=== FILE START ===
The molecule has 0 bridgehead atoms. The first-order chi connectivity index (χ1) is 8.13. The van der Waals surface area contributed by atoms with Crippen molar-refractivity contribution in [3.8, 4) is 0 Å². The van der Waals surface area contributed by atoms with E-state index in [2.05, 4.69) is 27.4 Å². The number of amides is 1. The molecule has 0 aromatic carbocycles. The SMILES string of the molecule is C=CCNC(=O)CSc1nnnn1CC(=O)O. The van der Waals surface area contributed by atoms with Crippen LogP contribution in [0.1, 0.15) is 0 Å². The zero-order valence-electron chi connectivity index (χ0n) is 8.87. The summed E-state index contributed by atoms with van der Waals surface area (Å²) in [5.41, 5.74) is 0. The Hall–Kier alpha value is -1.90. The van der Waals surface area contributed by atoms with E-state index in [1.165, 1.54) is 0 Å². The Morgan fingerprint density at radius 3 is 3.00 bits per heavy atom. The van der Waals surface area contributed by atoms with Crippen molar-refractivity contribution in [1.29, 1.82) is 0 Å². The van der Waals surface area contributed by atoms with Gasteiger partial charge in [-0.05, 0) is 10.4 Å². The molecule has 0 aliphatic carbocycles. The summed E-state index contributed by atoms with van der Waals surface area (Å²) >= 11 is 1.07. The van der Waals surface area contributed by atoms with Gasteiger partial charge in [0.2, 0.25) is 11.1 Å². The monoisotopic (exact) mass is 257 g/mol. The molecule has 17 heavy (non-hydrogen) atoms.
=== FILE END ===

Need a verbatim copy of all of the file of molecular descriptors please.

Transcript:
The molecule has 0 bridgehead atoms. The first-order chi connectivity index (χ1) is 8.13. The van der Waals surface area contributed by atoms with Crippen molar-refractivity contribution in [3.8, 4) is 0 Å². The van der Waals surface area contributed by atoms with E-state index in [2.05, 4.69) is 27.4 Å². The number of amides is 1. The molecule has 0 aromatic carbocycles. The SMILES string of the molecule is C=CCNC(=O)CSc1nnnn1CC(=O)O. The van der Waals surface area contributed by atoms with Crippen LogP contribution in [0.1, 0.15) is 0 Å². The zero-order valence-electron chi connectivity index (χ0n) is 8.87. The summed E-state index contributed by atoms with van der Waals surface area (Å²) in [5.41, 5.74) is 0. The Hall–Kier alpha value is -1.90. The van der Waals surface area contributed by atoms with E-state index in [1.165, 1.54) is 0 Å². The Morgan fingerprint density at radius 3 is 3.00 bits per heavy atom. The van der Waals surface area contributed by atoms with Crippen molar-refractivity contribution in [1.29, 1.82) is 0 Å². The van der Waals surface area contributed by atoms with Gasteiger partial charge in [-0.05, 0) is 10.4 Å². The molecule has 0 aliphatic carbocycles. The summed E-state index contributed by atoms with van der Waals surface area (Å²) >= 11 is 1.07. The van der Waals surface area contributed by atoms with Gasteiger partial charge in [0.2, 0.25) is 11.1 Å². The monoisotopic (exact) mass is 257 g/mol. The molecule has 17 heavy (non-hydrogen) atoms.